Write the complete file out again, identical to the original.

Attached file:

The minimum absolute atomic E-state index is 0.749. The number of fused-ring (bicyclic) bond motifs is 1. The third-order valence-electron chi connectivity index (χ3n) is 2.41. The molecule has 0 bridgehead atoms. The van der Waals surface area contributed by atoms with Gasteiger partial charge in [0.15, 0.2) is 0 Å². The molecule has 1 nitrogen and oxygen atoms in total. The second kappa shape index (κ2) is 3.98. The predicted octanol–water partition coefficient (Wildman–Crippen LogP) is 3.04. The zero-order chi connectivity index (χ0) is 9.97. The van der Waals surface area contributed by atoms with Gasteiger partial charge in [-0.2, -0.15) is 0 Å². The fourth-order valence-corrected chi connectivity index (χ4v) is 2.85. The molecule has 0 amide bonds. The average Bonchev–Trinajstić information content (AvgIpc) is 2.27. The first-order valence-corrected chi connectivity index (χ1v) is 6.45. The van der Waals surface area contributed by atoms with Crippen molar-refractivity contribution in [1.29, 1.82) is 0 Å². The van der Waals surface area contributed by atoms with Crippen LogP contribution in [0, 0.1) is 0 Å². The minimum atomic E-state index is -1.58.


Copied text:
The minimum absolute atomic E-state index is 0.749. The number of fused-ring (bicyclic) bond motifs is 1. The third-order valence-electron chi connectivity index (χ3n) is 2.41. The molecule has 0 bridgehead atoms. The van der Waals surface area contributed by atoms with Gasteiger partial charge in [0.15, 0.2) is 0 Å². The molecule has 1 nitrogen and oxygen atoms in total. The second kappa shape index (κ2) is 3.98. The predicted octanol–water partition coefficient (Wildman–Crippen LogP) is 3.04. The zero-order chi connectivity index (χ0) is 9.97. The van der Waals surface area contributed by atoms with Gasteiger partial charge in [-0.2, -0.15) is 0 Å². The fourth-order valence-corrected chi connectivity index (χ4v) is 2.85. The molecule has 0 amide bonds. The average Bonchev–Trinajstić information content (AvgIpc) is 2.27. The first-order valence-corrected chi connectivity index (χ1v) is 6.45. The van der Waals surface area contributed by atoms with Crippen molar-refractivity contribution in [1.29, 1.82) is 0 Å². The van der Waals surface area contributed by atoms with Crippen LogP contribution in [0, 0.1) is 0 Å². The minimum atomic E-state index is -1.58.